Abstract. Phosphates are necessary for proper skeletal growth and function, as well as for growth and development of cells. Phosphate repletion depends partly on the function of the renal sodium-phosphate (Na+/P1) transport system that functions to recover filtered urinary phosphate. It has been suggested that In order to meet the higher phosphate requirement of the developing animal, the weanling rat would have a greater adaptive response to chronic phosphate deprivation than the adolescent rat. The current study sought to characterize the adaptive response to dietary phosphate deprivation in terms of Na+/P1, transporter activity, and mRNA and immunoreactive protein levels. Weanling and adolescent rats were pair fed either a low-phosphate diet (LPD) or a control-phosphate diet (CPD) for 1 week. Maximal rates of transport (Vmax) were not different In weanling or adolescent rats on CPD (weanling 2.13 ± 0.29 nmol/mg protein/10 sec, and adolescent 1.41 ± 0.036 nmol/mg protein/10 sec, n = 3). Km values were not different in either group on CPO (weanling 0.15 ± 0.08 mM P1, and adolescent 0.22 ± 0.13 mMP1). There were no differences in mRNA abundance (Na+/P1, transporter/1B15 = 0.194 ± 0.12 for weanlings and 0.230 ± 0.03 for adolescents, n = 3) or immunoreactive protein levels (Na+/P1 transporter/β-actin = 0.232 ± 0.01 for weanlings and 0.300 ± 0.05 for adolescents, n = 3) in the two groups when fed CPD. After chronic P1 deprivation, the weanling rat showed a greater adaptive response than the adolescent as measured by Vmax values (weanling LPD/CPD = 2.01, P< 0.01; adolescent LPD/CPD not different; n = 3), mRNA signal intensity (weanling LPD/CPD = 1.86, P< 0.05; adolescent LPD/CPD not different; n = 3), and protein signal intensity (weanling LPD/CPD = 3.63, P < 0.01, and adolescent LPD/CPD 1.91, P < 0.05; n = 3). Km values were not affected by LPD. Immunohistochemical analysis of kidney cortex showed greater apical staining in both groups on LPD, with the increase being noticeably greater in the weanlings. Furthermore, two-way analysis of variance demonstrates a significant adaptive response In the weanling period in regard to maximum transport capacity (Vmax) and immunoreactive protein (Western), suggesting a synergistic effect between the developmental stage and tow-phosphate diet. Therefore, it appears that the adaptive response is greater In the more rapidly developing animal (the weanling), and these results suggest a compensatory mechanism to conserve phosphate during periods of rapid growth.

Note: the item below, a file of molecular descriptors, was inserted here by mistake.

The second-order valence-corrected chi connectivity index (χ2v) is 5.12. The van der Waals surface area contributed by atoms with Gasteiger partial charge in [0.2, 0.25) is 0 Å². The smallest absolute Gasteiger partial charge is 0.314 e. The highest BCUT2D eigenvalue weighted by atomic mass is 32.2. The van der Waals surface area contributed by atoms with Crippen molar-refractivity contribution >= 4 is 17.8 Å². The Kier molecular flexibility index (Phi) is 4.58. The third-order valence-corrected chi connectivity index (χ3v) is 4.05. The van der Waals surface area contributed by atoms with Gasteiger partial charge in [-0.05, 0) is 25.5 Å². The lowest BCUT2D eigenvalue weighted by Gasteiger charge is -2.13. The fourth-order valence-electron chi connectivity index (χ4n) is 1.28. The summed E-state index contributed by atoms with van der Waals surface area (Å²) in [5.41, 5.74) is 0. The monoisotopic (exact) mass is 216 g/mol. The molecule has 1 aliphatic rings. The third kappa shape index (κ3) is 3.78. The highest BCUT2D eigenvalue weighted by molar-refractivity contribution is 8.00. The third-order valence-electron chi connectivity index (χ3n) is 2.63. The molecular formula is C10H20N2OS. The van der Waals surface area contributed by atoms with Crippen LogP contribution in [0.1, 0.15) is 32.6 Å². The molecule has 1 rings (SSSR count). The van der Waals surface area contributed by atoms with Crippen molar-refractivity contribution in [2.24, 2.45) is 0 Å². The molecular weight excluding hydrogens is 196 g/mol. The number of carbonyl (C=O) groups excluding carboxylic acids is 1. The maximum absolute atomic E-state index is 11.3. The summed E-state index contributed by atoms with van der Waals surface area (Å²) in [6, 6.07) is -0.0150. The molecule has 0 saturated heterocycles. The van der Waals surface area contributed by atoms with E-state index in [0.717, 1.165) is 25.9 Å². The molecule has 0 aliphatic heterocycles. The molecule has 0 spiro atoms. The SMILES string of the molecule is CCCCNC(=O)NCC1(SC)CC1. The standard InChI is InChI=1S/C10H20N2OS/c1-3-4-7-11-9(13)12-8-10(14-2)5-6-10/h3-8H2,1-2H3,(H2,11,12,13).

ASJC Scopus subject areas
- Biochemistry, Genetics and Molecular Biology(all)